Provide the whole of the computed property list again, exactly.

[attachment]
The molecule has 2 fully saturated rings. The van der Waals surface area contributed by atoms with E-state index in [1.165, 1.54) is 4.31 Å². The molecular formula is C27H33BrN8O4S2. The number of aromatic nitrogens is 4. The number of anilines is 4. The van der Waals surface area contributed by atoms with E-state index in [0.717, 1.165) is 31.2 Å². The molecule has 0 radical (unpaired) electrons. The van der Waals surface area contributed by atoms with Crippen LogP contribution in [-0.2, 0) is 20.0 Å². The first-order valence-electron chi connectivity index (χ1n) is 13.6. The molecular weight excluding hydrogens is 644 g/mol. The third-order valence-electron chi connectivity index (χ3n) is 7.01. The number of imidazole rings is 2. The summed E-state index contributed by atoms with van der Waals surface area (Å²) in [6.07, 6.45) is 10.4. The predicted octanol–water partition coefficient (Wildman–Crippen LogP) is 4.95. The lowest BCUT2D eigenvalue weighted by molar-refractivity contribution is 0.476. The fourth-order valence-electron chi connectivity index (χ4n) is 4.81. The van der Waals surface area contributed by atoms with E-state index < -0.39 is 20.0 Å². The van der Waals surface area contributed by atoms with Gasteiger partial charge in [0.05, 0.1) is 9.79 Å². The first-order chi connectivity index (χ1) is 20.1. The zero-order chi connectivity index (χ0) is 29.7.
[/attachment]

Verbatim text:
The molecule has 2 fully saturated rings. The van der Waals surface area contributed by atoms with E-state index in [1.165, 1.54) is 4.31 Å². The molecular formula is C27H33BrN8O4S2. The number of aromatic nitrogens is 4. The number of anilines is 4. The van der Waals surface area contributed by atoms with E-state index in [0.717, 1.165) is 31.2 Å². The molecule has 0 radical (unpaired) electrons. The van der Waals surface area contributed by atoms with Crippen LogP contribution in [-0.2, 0) is 20.0 Å². The first-order valence-electron chi connectivity index (χ1n) is 13.6. The molecular weight excluding hydrogens is 644 g/mol. The third-order valence-electron chi connectivity index (χ3n) is 7.01. The number of imidazole rings is 2. The summed E-state index contributed by atoms with van der Waals surface area (Å²) in [6.07, 6.45) is 10.4. The predicted octanol–water partition coefficient (Wildman–Crippen LogP) is 4.95. The lowest BCUT2D eigenvalue weighted by molar-refractivity contribution is 0.476. The fourth-order valence-electron chi connectivity index (χ4n) is 4.81. The van der Waals surface area contributed by atoms with E-state index < -0.39 is 20.0 Å². The van der Waals surface area contributed by atoms with Gasteiger partial charge in [0.05, 0.1) is 9.79 Å². The first-order chi connectivity index (χ1) is 20.1. The zero-order chi connectivity index (χ0) is 29.7.